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In the early sixth millennium BP, the village compound was comprised of a series of houses. Most of them were originally unicellular, but during their occupation partitions were made in some; in others, small rooms were added. The houses differ in building technique. Some are made completely of mud bricks, while others have walls with stone bases. As at the beginning of the occupation, the group raised animals: sheep, goats, pigs, and cattle. [See Sheep and Goats; Pigs; Cattle and Oxen.] Its material culture represents a regional facies—northern Middle Jordan Valley, Upper Jordan Valley, Djaulan, Irbid plateau—of the Ghassulian/Beersheba culture, evident in aspects of its pottery and artifacts (large storage jars, flint perforated disks, “pillar mortars”). As the violin figurines and large zoomorphological vessel (bull) recovered at Tel Abu Hamid suggest, the group certainly had links with others living in the south (Negev); moreover there also were ties with the inhabitants of the Wadi ῾Arabah, indicated by the copper used in some pins from Wadi Feinan copper ores.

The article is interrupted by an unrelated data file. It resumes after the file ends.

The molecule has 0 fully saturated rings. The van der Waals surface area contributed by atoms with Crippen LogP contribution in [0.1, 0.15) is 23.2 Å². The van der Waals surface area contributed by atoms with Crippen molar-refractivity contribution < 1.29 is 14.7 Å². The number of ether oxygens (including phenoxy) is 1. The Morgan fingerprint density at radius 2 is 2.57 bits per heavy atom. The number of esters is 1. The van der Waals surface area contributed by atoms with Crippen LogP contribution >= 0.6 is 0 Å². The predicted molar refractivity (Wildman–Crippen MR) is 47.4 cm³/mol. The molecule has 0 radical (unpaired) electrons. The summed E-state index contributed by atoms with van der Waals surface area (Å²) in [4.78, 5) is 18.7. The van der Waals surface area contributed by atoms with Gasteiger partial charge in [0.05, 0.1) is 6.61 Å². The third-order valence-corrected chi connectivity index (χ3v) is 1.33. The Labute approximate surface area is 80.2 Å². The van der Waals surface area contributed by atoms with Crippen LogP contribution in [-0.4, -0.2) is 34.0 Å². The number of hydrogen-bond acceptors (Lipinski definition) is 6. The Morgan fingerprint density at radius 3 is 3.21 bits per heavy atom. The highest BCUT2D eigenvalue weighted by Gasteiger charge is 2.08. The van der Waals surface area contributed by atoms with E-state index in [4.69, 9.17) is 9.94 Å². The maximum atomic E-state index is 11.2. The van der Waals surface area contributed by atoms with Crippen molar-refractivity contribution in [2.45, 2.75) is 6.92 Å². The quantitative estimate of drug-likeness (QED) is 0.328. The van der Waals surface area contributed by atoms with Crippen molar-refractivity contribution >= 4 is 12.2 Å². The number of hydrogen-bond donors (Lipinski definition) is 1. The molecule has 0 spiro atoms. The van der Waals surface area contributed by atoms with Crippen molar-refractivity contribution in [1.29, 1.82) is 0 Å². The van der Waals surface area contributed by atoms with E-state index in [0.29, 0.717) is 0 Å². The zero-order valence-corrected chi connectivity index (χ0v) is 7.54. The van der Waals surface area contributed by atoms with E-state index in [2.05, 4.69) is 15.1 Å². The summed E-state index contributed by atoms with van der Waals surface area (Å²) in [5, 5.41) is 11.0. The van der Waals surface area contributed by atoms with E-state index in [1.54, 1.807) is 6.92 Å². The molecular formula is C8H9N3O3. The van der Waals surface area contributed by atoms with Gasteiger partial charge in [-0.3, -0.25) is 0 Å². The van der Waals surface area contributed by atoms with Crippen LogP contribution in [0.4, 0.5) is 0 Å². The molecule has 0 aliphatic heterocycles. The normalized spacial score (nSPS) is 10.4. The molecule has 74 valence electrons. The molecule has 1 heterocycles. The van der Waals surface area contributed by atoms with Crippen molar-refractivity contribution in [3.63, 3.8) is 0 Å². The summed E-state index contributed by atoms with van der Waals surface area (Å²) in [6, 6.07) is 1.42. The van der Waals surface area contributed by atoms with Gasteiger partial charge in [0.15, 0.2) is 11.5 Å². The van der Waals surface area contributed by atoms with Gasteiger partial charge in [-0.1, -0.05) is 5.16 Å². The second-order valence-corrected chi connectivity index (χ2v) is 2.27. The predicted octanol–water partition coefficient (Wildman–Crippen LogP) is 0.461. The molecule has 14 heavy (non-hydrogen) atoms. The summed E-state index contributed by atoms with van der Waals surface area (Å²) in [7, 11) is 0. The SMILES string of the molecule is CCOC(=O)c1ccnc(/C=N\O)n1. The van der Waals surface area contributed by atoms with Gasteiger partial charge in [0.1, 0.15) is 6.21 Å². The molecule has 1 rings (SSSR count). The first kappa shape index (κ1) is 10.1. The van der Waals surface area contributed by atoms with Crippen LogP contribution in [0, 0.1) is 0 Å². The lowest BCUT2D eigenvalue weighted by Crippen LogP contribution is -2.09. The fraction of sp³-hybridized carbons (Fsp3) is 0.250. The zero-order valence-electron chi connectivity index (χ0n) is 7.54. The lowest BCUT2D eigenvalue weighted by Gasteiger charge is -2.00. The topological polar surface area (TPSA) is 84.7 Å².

[See also Institut Français d'Archéologie du Proche Orient.]


  • Dollfus, Genevieve, and Zeidan A. Kafafi et al. “Preliminary Results of the First Season of the Joint Jordano-French Project at Abu Hamid.” Annual of the Department of Antiquities of Jordan 30 (1986): 353–380.
  • Dollfus, Genevieve, and Zeidan A. Kafafi et al. “Abu Hamid, an Early Fourth Millennium Site in the Jordan Valley: Preliminary Results.” In The Prehistory of Jordan: The State of Research in 1986, edited by A. N. Garrard and Hans Georg Gebel, pp. 567–601. Oxford, 1988.
  • Dollfus, Genevieve, and Zeidan A. Kafafi. “Recent Research at Abu Hamid.” Annual of the Department of Antiquities of Jordan 38 (1993): 241–262.
  • Dollfus, Genevieve, and Zeidan A. Kafafi. “Representatins humaines et animales sur le site d'Abu Hamid (MI–7E–D'ebut 6E Millenaire BP).” Studies in the History and Archaeology of Jordan 5 (1995): 449–457.
  • Ibrahim, Moawiyah, James A. Sauer, and Khair Yassine. “The East Jordan Valley Survey, 1975.” Bulletin of the American Schools of Oriental Research, no. 222 (1976): 41–66.
  • Kafafi, Zeidan A. “The Neolithic of Jordan (East Bank).” Ph.D. diss., Freie Universität Berlin, 1982.
  • Kafafi, Zeidan A. “The Yarmoukians in Jordan.” Paleorient 19.1 (1993): 101–115.

Zeidan A. Kafafi and Genevieve Dollfus